State Rep. Chris Corry, R-Yakima, introduced a new bill this week that would reform the governor’s emergency powers, according to a statement released on Tuesday.
The bill, House Bill 1535, is co-sponsored by state Reps. Peter Abbarno, R-Centralia, and Jim Walsh, R-Aberdeen, and is identical to Corry’s HB 1772 that received bipartisan support during the 2022 legislative session.
"This bill brings back representative government to Washington state and the oversight required by our state constitution. The Legislature and the people it represents must be allowed to resume its proper role during a prolonged state of emergency. It is vital this proposal gets a hearing and is passed by the Legislature this session," Corry said.
Abbarno criticized the lack of a time limit on the governor’s emergency powers, and called being able to declare a state of emergency for almost three years a “serious loophole.”
According to the statement, Washington is one of only four states that grants the governor unilateral authority to declare and maintain a state of emergency. Under current Washington state law, during a prolonged state of emergency, the Legislature has a limited role in determining the policies created by the governor.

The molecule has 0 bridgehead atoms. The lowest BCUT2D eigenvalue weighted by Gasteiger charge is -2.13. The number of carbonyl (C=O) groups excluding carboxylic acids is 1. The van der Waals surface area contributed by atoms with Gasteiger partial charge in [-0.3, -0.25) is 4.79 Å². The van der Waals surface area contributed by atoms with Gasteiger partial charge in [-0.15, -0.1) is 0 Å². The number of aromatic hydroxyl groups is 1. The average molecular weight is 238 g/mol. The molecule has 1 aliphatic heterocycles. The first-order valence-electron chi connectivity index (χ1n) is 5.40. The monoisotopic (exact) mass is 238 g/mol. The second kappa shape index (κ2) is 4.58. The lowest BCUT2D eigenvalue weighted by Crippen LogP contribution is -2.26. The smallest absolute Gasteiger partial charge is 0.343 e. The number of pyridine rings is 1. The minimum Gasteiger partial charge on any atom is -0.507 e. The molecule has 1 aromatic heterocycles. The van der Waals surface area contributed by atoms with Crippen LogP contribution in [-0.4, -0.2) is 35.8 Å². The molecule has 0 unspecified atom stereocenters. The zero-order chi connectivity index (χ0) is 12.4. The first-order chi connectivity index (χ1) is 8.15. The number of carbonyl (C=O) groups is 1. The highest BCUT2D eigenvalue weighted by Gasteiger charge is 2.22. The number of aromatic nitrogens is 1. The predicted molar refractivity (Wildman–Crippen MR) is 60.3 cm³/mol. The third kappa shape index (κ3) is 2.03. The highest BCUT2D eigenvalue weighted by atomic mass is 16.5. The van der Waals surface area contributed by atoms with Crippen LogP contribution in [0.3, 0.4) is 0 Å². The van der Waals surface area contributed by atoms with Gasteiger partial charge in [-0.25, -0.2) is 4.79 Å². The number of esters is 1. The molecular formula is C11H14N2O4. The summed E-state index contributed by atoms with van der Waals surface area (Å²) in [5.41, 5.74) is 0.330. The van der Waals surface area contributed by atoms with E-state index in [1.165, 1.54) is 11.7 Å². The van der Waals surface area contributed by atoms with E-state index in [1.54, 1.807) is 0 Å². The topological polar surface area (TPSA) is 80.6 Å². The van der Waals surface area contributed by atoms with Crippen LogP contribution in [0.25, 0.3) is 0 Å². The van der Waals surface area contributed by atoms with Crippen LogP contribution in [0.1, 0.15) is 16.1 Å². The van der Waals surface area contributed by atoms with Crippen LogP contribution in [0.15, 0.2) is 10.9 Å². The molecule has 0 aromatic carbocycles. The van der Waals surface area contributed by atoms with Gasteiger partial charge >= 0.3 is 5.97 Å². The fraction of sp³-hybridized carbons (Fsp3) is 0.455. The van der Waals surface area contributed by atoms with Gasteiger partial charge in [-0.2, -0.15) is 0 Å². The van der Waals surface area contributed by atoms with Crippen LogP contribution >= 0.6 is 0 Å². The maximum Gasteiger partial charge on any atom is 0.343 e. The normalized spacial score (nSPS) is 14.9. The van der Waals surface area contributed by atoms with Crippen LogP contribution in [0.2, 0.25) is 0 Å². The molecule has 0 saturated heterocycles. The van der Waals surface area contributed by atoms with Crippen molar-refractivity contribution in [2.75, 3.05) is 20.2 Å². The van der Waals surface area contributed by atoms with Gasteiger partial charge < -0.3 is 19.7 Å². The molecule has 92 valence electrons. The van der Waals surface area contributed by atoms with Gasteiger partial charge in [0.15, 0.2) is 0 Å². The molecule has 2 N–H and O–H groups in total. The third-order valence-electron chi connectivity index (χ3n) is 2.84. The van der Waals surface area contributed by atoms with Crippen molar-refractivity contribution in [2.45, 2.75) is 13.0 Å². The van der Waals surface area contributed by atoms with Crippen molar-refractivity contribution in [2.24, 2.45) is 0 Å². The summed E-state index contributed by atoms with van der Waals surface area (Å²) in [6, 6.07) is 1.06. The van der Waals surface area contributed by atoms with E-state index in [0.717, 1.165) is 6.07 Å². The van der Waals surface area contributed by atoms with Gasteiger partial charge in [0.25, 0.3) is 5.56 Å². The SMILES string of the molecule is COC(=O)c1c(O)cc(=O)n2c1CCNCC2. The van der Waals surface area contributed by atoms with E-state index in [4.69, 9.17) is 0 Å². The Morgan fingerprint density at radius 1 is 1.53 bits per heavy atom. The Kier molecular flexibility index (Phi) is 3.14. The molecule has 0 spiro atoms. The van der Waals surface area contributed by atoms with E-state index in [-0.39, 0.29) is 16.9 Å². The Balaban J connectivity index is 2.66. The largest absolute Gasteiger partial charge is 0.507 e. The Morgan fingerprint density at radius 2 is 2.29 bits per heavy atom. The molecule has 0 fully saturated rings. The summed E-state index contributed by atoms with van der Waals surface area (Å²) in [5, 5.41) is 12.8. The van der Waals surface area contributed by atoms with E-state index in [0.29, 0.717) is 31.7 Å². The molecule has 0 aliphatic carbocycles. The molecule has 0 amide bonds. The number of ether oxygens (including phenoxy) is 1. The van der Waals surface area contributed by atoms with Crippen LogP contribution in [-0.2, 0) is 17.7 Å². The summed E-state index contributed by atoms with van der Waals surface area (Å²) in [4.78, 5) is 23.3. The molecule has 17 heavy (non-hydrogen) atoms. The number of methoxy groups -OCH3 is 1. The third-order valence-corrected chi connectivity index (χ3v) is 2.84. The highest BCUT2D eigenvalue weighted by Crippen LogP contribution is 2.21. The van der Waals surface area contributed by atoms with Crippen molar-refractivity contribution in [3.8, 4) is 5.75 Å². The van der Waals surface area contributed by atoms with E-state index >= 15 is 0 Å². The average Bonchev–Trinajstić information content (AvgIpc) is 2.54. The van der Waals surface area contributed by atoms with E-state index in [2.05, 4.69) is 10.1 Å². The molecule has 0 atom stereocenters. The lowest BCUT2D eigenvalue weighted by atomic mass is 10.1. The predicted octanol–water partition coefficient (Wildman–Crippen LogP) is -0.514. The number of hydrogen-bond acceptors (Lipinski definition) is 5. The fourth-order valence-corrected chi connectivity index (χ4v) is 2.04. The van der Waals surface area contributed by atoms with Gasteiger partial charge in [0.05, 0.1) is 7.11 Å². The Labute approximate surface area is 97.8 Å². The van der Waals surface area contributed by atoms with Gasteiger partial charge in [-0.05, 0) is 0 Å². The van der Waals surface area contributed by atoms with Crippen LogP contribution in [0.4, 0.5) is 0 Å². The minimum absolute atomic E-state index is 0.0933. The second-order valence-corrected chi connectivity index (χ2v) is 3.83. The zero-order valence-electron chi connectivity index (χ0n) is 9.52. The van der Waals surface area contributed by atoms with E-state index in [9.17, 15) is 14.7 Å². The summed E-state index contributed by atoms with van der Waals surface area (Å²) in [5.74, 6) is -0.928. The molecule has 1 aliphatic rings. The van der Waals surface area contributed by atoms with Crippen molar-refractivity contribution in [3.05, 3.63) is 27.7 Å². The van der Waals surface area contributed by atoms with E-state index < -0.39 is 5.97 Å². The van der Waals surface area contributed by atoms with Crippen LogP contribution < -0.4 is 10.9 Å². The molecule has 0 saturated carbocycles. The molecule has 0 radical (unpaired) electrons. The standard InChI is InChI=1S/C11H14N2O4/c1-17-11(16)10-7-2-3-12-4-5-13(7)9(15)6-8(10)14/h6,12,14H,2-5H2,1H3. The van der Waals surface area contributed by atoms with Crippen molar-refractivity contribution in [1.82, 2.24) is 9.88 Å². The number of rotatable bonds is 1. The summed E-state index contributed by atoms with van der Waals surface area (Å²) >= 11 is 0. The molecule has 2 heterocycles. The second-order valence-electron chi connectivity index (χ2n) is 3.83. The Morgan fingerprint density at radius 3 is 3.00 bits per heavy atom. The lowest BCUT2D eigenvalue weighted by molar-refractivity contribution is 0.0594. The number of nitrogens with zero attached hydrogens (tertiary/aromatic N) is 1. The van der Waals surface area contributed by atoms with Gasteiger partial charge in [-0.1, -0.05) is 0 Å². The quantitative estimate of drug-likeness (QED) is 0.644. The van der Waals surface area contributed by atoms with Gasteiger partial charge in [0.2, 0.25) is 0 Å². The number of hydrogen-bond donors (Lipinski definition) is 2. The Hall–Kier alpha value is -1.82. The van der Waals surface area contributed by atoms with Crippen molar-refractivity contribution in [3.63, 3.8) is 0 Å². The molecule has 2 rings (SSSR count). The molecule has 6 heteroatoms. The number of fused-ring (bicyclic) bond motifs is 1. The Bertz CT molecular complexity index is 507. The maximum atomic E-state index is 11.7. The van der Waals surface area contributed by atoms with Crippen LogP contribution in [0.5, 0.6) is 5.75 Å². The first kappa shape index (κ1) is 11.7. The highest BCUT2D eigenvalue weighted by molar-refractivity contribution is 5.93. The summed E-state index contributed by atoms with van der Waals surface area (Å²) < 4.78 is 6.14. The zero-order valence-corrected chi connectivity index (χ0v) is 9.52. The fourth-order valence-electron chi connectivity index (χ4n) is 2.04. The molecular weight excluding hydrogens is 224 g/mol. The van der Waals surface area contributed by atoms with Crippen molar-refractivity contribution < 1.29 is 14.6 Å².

"There must be limits. The framers of our state constitution never intended for the governor to wield the kind of power he maintained for nearly three years. Clearly, when quick action is needed, the executive branch must be able to respond. But when a state of emergency lasts for months or even years, it's difficult to justify prolonged unilateral — nearly autocratic — authority by the executive branch," Corry said.
Corry added he believes the public needs a greater voice in how the state moves forward and called it the job of the Legislature to be that voice.
"The people of Washington are best served when communities from every corner of our state have a voice at the table," Abbarno said. "That's why it's so important for the Legislature to act now. Let's come together as Washingtonians, regardless of party, and ensure that future generations have the right balance between the executive's ability to deal with emergencies and proper oversight from the branch closest to the people."
Under HB 1535, the Legislature would be allowed to pass a concurrent resolution declaring the termination of a state of emergency or, if the Legislature is not in session, a state of emergency may be ended or extended by the unanimous agreement of the four legislative leaders. Additionally, a state of emergency would expire 60 days after being signed by the governor unless the Legislature extends it, which it may do so by calling itself into special session. The governor would also be prohibited from reinstating a state of emergency after it has expired.